Boswell and Big V are the best-known elephant bulls in Mana Pools National Park. I recently reported about Boswell’s skills to feed on his hind legs, a rather unique trick. When we witnessed an elephant feeding on Acacia pods overhead and I reported in an earlier post was Big V so I have already introduced both to you.
Mana Pools this August was extremely dry, as last year the rains were not good. For this reason the area looks more as it does towards the end of the dry season in November than it should be in August: a dust bowl! I believe that the animals are in for a tough two to three months until new rains arrive, if they do as these days weather patterns have changed.
Luckily for most of the animals in Mana the Zambezi River is there and, together with the pools that lend the name to the park, they provide water and fodder to keep the grazers going while the trees such as the apple-ring acacia (Faidherbia albida) will supply elephants with browsing. The animals that seemed hardest hit at the moment were the hippos that need to consume large amounts of grass so it was common to see them walking about during late afternoon already far from the water.
While checking in we learnt that lions had been spotted around an area known as Mana mouth. After recovering from the six-hour journey from Harare and, after unpacking and organizing our lodge, we decided to go there as it is close and the sunsets there are usually beautiful, even without lions! We never reach our destination as on our way we found Big V!
With him were, in addition to his usual young male retinue, a young female and its small calf, something unusual as large bulls tend to hang out on their own or with a few askaris. He towered over the lot and he was clearly the undisputed leader of the group.
In an interesting contrast to his dominance over other elephants, Big V is an extremely relaxed elephant that allows the human observer to approach him either in the car or on foot. In contrast, the younger males can be more boisterous and occasionally perform threatening displays and mock charges that remind us that we are dealing with wild animals!
On this occasion it appeared that Big V was doing some “community” work by pulling down branches from an apple-ring acacia. Clearly, for the elephants this was the equivalent of eating at a Michelin-starred restaurant!
Although Big V was not standing on its hind legs “Boswell style” it stretched and reached high up the tree, to a height the others could not. As a result of its efforts large branches were brought down showing a great dexterity with his nose (it is easy to forget that he was breathing while doing this!) as well as the damage elephants can do to trees!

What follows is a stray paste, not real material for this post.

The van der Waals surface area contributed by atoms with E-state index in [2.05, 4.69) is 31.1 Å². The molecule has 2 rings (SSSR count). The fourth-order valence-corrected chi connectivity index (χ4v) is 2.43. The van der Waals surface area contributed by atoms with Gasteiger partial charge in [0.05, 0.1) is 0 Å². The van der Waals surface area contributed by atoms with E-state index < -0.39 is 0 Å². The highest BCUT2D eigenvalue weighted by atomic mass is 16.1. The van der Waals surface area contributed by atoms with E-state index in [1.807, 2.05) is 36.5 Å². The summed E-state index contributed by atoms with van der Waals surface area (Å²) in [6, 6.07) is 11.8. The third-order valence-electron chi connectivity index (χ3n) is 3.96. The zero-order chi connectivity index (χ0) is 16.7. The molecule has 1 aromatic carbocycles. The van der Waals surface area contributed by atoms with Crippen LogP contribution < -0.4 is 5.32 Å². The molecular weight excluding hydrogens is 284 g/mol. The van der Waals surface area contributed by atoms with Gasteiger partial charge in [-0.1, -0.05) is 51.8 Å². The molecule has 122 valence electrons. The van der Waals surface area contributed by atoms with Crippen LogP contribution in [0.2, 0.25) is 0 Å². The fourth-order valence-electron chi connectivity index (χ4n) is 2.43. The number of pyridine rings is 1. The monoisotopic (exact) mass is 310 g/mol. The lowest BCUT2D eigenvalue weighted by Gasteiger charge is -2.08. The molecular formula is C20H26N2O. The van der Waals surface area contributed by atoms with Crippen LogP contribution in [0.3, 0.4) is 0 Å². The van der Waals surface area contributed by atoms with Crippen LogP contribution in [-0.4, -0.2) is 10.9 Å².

He will then fed on them, including the main branches, some of which were really thick! While Big V was eating, the other elephants were eager to collect any fallen pods or small branches but from a distance as Big V’s belly rumblings were sufficient to keep them all at bay! Well, not all…
The small female and her calf approached the feeding giant ignoring his rumblings. Expecting some rebuke we were surprised to see that they slowly got closer and closer she started to steal bits of the branch to feed. The calf was also allowed into Big V’s inner circle and managed to pick some scraps. The large bull completely ignored them!
At one stage, the female even took bits of the branch from Big V’s mouth!
The reasons for this closeness I ignore but it was unexpected and we spent a few minutes watching how it developed. Spellbound with these interactions, we forgot about the lions and when the light was fading we returned to our lodge still talking about what amazing creatures elephants are!
 This elephant has a large v-shaped notch on its left ear.
 From Arabic, an askari was a local soldier serving in the armies of the European colonial powers in Africa. It is also used for security guards and the young bulls that accompany large bull elephants.